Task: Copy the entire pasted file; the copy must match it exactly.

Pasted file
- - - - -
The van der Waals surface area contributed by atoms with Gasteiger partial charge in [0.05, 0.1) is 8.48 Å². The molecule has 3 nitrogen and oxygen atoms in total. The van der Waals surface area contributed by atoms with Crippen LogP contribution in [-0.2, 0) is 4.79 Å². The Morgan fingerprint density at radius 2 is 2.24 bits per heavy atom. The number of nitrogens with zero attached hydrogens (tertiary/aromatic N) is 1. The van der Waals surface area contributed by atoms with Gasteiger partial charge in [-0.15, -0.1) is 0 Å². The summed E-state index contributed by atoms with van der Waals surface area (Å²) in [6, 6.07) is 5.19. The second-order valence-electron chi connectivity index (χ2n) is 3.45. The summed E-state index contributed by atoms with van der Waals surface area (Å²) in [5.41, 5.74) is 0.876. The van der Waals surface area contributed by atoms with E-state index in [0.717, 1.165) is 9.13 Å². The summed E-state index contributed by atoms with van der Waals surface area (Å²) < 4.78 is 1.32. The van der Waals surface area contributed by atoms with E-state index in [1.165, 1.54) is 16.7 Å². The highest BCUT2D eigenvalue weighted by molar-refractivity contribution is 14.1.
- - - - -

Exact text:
The van der Waals surface area contributed by atoms with Gasteiger partial charge in [0.05, 0.1) is 8.48 Å². The molecule has 3 nitrogen and oxygen atoms in total. The van der Waals surface area contributed by atoms with Crippen LogP contribution in [-0.2, 0) is 4.79 Å². The Morgan fingerprint density at radius 2 is 2.24 bits per heavy atom. The number of nitrogens with zero attached hydrogens (tertiary/aromatic N) is 1. The van der Waals surface area contributed by atoms with Gasteiger partial charge in [-0.15, -0.1) is 0 Å². The summed E-state index contributed by atoms with van der Waals surface area (Å²) in [6, 6.07) is 5.19. The second-order valence-electron chi connectivity index (χ2n) is 3.45. The summed E-state index contributed by atoms with van der Waals surface area (Å²) in [5.41, 5.74) is 0.876. The van der Waals surface area contributed by atoms with E-state index in [0.717, 1.165) is 9.13 Å². The summed E-state index contributed by atoms with van der Waals surface area (Å²) < 4.78 is 1.32. The van der Waals surface area contributed by atoms with E-state index in [1.165, 1.54) is 16.7 Å². The highest BCUT2D eigenvalue weighted by molar-refractivity contribution is 14.1.